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Westmoreland Votes to Reauthorize FAA, Cut $4 Billion in Spending | Politics

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Westmoreland Votes to Reauthorize FAA, Cut $4 Billion in Spending
Politics

WASHINGTON, D.C. – (submitted by Leslie Shedd) Today, the House of Representatives passed HR 658, the FAA Reauthorization and Reform Act of 2011.  Congressman Westmoreland joined a bipartisan group of his colleagues in supporting the legislation.  The bill reauthorizes the Federal Aviation Administration for four years, covering fiscal years 2011 through 2014.  The Federal Aviation Administration sets federal policies regarding aviation safety and infrastructure.

“This reauthorization bill cuts spending, streamlines the FAA, and creates and protects hundreds of thousands of US jobs over the next four years through responsible investment in our aviation infrastructure,” stated Westmoreland.  “The Third District sits right next to the busiest airport in the world, so we understand the importance of having properly functioning Federal Aviation Administration.  After much debate on this issue, I am happy the House has been able to come together and pass this responsible reauthorization in a bipartisan manner.”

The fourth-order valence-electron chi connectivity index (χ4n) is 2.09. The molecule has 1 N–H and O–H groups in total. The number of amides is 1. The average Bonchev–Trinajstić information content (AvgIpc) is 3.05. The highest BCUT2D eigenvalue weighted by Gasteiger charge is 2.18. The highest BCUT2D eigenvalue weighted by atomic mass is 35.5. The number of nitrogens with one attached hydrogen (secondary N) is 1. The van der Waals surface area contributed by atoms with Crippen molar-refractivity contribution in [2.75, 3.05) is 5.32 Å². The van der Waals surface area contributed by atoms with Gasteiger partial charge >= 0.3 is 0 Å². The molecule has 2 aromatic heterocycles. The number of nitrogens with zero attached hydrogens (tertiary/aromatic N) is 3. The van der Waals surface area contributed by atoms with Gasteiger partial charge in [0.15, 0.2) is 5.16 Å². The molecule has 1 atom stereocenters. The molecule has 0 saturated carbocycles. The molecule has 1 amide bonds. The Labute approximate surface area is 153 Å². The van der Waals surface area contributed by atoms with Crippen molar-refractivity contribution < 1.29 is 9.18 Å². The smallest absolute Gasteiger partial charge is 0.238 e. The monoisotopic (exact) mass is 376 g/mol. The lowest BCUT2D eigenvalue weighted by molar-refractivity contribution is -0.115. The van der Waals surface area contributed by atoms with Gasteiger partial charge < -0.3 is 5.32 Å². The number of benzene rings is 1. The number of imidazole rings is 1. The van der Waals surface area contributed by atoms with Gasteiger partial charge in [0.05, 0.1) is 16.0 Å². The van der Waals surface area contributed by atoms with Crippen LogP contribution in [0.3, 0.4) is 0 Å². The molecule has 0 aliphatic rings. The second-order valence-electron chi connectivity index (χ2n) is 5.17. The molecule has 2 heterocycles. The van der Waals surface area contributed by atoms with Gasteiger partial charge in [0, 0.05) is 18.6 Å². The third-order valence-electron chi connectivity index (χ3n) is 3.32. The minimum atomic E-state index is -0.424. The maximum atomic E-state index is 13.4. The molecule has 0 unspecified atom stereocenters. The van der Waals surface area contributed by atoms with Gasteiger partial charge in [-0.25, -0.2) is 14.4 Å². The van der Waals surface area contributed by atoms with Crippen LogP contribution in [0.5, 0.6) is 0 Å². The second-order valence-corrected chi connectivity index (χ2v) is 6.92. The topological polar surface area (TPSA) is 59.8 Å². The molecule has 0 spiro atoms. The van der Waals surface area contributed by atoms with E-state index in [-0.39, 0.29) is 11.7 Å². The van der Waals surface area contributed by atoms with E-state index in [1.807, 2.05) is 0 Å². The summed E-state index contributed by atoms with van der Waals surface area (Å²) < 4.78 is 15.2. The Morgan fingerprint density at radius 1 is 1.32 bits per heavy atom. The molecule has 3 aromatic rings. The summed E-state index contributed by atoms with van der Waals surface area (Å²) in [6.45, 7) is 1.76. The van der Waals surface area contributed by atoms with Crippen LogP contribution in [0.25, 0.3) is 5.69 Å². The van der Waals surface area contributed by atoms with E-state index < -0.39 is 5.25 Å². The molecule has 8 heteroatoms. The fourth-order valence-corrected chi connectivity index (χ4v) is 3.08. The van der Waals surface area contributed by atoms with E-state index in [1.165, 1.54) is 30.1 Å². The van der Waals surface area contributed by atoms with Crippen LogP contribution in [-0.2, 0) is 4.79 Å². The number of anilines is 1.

In addition to reauthorizing the FAA and cutting spending levels for the agency back to 2008 levels, the legislation also repeals the unilateral National Mediation Board’s (NMB) decision to change unionization election rules implemented in May 2010.  In that decision the NMB changed the law so that only a majority of employees who voted was required for a union to form rather than requiring that a majority of the total number of employees vote to unionize.

“This unilateral decision by the National Mediation Board to strip away worker’s rights was just ridiculous,” stated Westmoreland.  “If you had a workforce of 300 people and only three of them voted, you would only need two employees – two out of 300 – to force the remaining 298 employees to unionize.  It overturned 75 years of precedent and was a dramatic overstep of the NMB’s authority.”

 

The legislation will now be sent to the Senate.  A vote will be held sometime next week and the bill is expected to pass and be signed by the president.

 

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